Harrison’s interventional cardiologists perform minimally invasive procedures—angioplasty (also known as balloon angioplasty or percutaneous transluminal coronary angioplasty (PTCA)—to open narrowed coronary arteries and improve blood flow. Nearly 90-95% of our angioplasty procedures also include stent placement.
Angioplasty is one of three therapies for coronary artery disease and angina (chest pain). Medications are the first line of treatment, but when the disease can’t be well controlled, or the patient is in critical need because of an impending or actual heart attack, then an angioplasty is performed. When all three major arteries are blocked, coronary artery bypass graft surgery is generally the preferred procedure.
What to expect
The procedure is performed in the cardiac catheterization laboratory (cath lab). A local anesthetic is used to numb the area—the doctor decides which artery to use—in the groin, bend of the elbow or through the wrist.
A small nick is made in the skin and a catheter, (a thin, plastic tube) is inserted. The catheter is threaded through the artery. When the blocked artery is reached, a dye is injected and a picture of the coronary arteries (coronary angiogram) is taken so the doctor can see the size and location of the blockage.
With the exact site pinpointed, a guide wire is threaded through the same artery past the blockage. Then the balloon-tipped catheter is slipped over the guide wire and advanced to the blockage. The balloon is inflated at the blockage site to scaffold the plaque against the artery wall, then deflated and removed. Expanding the balloon helps to restore blood flow by stretching the arterial wall, which increases the inner diameter of the artery.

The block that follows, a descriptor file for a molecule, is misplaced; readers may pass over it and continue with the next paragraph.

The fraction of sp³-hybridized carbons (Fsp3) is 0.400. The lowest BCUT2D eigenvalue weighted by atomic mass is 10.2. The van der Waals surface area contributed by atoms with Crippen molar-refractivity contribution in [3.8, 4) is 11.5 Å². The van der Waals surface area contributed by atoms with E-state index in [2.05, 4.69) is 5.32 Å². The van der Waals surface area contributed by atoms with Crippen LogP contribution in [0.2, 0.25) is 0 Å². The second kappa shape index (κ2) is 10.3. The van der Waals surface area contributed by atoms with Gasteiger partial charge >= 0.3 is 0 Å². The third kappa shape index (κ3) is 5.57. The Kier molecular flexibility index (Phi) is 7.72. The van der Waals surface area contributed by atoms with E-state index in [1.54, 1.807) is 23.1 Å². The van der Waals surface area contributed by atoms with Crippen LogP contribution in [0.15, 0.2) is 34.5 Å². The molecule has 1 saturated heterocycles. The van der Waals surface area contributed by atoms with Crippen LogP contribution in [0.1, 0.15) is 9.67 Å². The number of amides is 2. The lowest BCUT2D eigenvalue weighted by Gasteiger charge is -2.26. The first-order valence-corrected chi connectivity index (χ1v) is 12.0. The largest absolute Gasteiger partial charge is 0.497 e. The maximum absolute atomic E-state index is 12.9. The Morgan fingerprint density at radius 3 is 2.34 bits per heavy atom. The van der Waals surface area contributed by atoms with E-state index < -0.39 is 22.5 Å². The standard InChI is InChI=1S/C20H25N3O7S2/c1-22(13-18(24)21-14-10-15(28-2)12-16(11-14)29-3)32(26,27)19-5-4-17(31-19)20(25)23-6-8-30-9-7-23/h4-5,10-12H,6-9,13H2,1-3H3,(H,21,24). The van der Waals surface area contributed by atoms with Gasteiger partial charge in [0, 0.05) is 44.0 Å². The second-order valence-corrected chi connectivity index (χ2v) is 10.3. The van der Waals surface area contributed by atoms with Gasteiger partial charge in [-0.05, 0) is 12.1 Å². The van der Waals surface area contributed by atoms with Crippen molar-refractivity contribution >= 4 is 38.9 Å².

Stent placement calls for placement over a balloon-tipped catheter, which is expanded, pushing the stent in place against the artery wall. When the balloon is deflated and removed, the stent remains permanently in place, acting as a scaffold for the artery. Most patients receive either bare metal or drug coated stents (wire mesh devices that keep arteries open).
Other angioplasty procedures are used when needed. Harrison offers heart assist devices percutaneously (Impella support) for high-risk angioplasty/stent procedures in patients with severe congestive heart failure. Atherectomy, a procedure that is used to pulverize and remove hardened plaque, is offered in selected cases, when the plaque is severely calcified and resistant to balloons or stent delivery.
Timing is everything
Angioplasty is available on an emergency basis all day, every day, 365 days a year at Harrison. Our ‘door to balloon time’ is consistently less than the 90 minute national standard - one of the lowest in the state. The time has consistently improved by streamlining the emergency room process, and we continue our efforts to make it even faster, resulting in more lives saved.
Life after angioplasty
In most cases, patients stay in the hospital for one to two days after an angioplasty. You’ll be given care instructions for the incision, and discharge instructions for driving, activity level, medication, and any other restrictions and asked to avoid physical exertion or strenuous activity for one to two weeks.
Patients usually feel relief of chest discomfort and shortness of breath. Stamina might also improve. The number of heart-related medications can sometimes be decreased.
Monitoring is important because there is always a small chance of renarrowing of the artery at the stented site. In rare circumstances, a stented site may form a clot. Most commonly, this happens if the patient stops the “blood thinners” too early. The resultant heart attack (with severe symptoms) is a medical emergency that requires immediate re-opening of the blocked artery.
Angioplasty isn’t a cure—it is a way to improve symptoms, and improves prognosis when used in case of a heart attack. The real answer to better heart health is to focus on reducing risk with lifestyle changes that include lowering cholesterol, treating hypertension and diabetes—and by not smoking.
“Harrison’s door to balloon time is consistently less than the 90 minute national standard, and one of the lowest in the state. The time has consistently improved by streamlining the emergency room process.”
- Satyavardhan Pulukurthy, MD
Board Certified Interventional Cardiologist